The Future of Teaching?

by on 2012-04-10 in Uncategorized- 26 Comments

Dan Drezner was kind enough to link to my YouTube ISA Presentation. However Foreign Policy has headlined it “Is This the Future of Teaching?” Given that a number of colleagues have written to me this morning along the lines of “if that’s the future of teaching, I might as well give up, it looks too hard,” and “how long did that take you, anyway?!!” I feel compelled to provide some caveats.

1) If the medium is the message here, it’s a message about conference presentations, not in-class lectures. And while I will continue to use video mash-ups at conferences in the future, they’re not always going to be this detailed and probably never again going to be this long. My goal in the future is to limit them to 3-5 minutes. This will not only make them more manageable and concise, but will also leave more time for discussion on panels. I’d love it if more people adopted this approach, but it’s certainly not the only one. At this past ISA, I’ve participated on panels that included Powerpoint and video, that included only Powerpoint, that included only video, and that had no visuals. This model provides additional tools for presenting, but they’re not the only ones. My point re. conference presentations is that we can leverage social media not only to present in interesting ways but also to disseminate our academic work more widely – and that this is changing how the academy works and who it reaches.

2) If you do want to emulate this kind of presentation style, it’s not as hard as it looks, and it gets easier with practice. I created very little original content for this video – simply grabbed bits of existing YouTube videos and pasted them together, then threw on a soundtrack (which you could also easily skip – some commenters on the video have said the music is distracting) and carefully cited the sources. The mashing-up itself is pretty easy once you get used to it. I use a software package called Camtasia, which allows you to grab video snippets as easily as you might take a screenshot. [One qualification: identifying and capturing illustrative tweets is time-consuming and probably not worth the effort. Capturing, pasting them into a Powerpoint slide then taking a short video of the slide: easy enough. Finding the right ones is hard as Twitter does not make it easy to search for them.] But the bulk of the time creating this presentation was formulating my ideas in written form, and finding appropriate visuals to go with, but truth be told that’s the most time-consuming part of any conference presentation.

3) Regarding the classroom, I don’t teach in this style, and probably wouldn’t.
It’s true that short video mash-ups can make good teaching tools (especially if you can’t be present but you want students to absorb the material anyway). But the amount of prep-time to do presentations like this well on a day by day basis would be prohibitive and unnecessary, even counter-productive. Classrooms work best when profs throw out provocative material and allow students to react, then facilitate discussion. I’d be likelier to pick a clip from Kony2012, play it and discuss – or require students to create and present their own 60-second parodies – then to create my own mash-up. My point with regards to teaching is not that we should be doing videos like this in this classroom (a video in a classroom is not new media, that’s old media). It’s that we should be thinking about how to leverage new media to make classrooms more dynamic learning spaces. I’m not entirely convinced that having a live Twitter feed or Facebook on every laptop does contribute to this; I am convinced we should be thinking and researching and experimenting.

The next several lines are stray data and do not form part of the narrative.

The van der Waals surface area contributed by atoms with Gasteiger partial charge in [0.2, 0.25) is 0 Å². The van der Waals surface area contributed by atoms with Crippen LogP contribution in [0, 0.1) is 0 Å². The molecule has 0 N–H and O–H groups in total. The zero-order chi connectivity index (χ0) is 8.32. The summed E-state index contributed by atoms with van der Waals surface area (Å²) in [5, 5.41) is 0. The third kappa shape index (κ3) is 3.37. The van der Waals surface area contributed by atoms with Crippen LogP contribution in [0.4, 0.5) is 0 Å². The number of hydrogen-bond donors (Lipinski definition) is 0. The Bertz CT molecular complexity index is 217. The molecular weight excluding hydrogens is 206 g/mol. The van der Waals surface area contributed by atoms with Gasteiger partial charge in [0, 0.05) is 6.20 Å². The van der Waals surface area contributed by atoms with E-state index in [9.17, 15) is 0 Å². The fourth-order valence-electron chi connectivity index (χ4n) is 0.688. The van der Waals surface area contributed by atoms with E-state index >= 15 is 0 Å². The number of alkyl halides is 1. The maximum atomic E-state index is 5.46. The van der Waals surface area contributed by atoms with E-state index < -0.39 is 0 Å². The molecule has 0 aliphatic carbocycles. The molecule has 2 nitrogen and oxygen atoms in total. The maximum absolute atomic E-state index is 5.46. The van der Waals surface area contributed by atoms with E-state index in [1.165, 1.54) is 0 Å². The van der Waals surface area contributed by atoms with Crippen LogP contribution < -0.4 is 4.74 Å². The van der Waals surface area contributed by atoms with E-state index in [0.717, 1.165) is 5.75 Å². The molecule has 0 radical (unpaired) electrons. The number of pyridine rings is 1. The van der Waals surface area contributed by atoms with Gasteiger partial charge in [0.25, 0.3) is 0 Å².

Finally, I am as intimidated as the rest of you about what this means for the future of teaching. One of the videos I borrowed from for my mashup is this mashup created by students in Anthony Rotolo‘s Information Studies class at Syracuse. Rotolo, who teaches social media and politics and also a popular class on Star Trek and the Information Age, specializes in integrating social media into the classroom and blogs about social media. His students’ mashup expresses visually without narration what is more carefully described in this short promotional documentary about Rotolo’s pedagogy.

I am gobsmacked by what he does and have no idea how I would make it work. At the same time I’m kind of intrigued and when I have a semester I can give over to experimenting, I probably will. My point in regards to teaching is not that mashups are the future. It’s that some of the flattening and broadening that I described in relation to our own professional networks are also relevant to our teaching. But what we make of that is up to each of us, and I’m far from certain how far I myself want to go with it, and how much I’m willing to invest. It’s a deeper conversation that I hope can begin on this comment thread.

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  • dnexon - 2012-04-10

    Seconded. Charli’s video was very nice and her commentary was excellent, but it isn’t supremely difficult to produce that kind of video. I’ve shied away from it over copyright concerns, but Charli’s inspired me to stand up for fair use… One of these days.

  • dnexon - 2012-04-10

    But on the substance: various kinds of audio-video presentation, web 2.0 integration, etc. can be powerful tools. But I think we fetishize them a bit while overplaying the degree that our students (who certainly have learning styles inflected by growing up in the Information Age) are unable to, say, hold their own in a normal seminar discussion. These technologies work best when they (1) enhance pedagogical goals — I’m a big fan of blogging to keep classroom conversations going — (2) provide opportunities for students with different learning styles to get the most out of class, and (3) help them to build skills that they need to function. Our job isn’t to entertain; but, by the same token, any toolkit that enhances learning is worth using.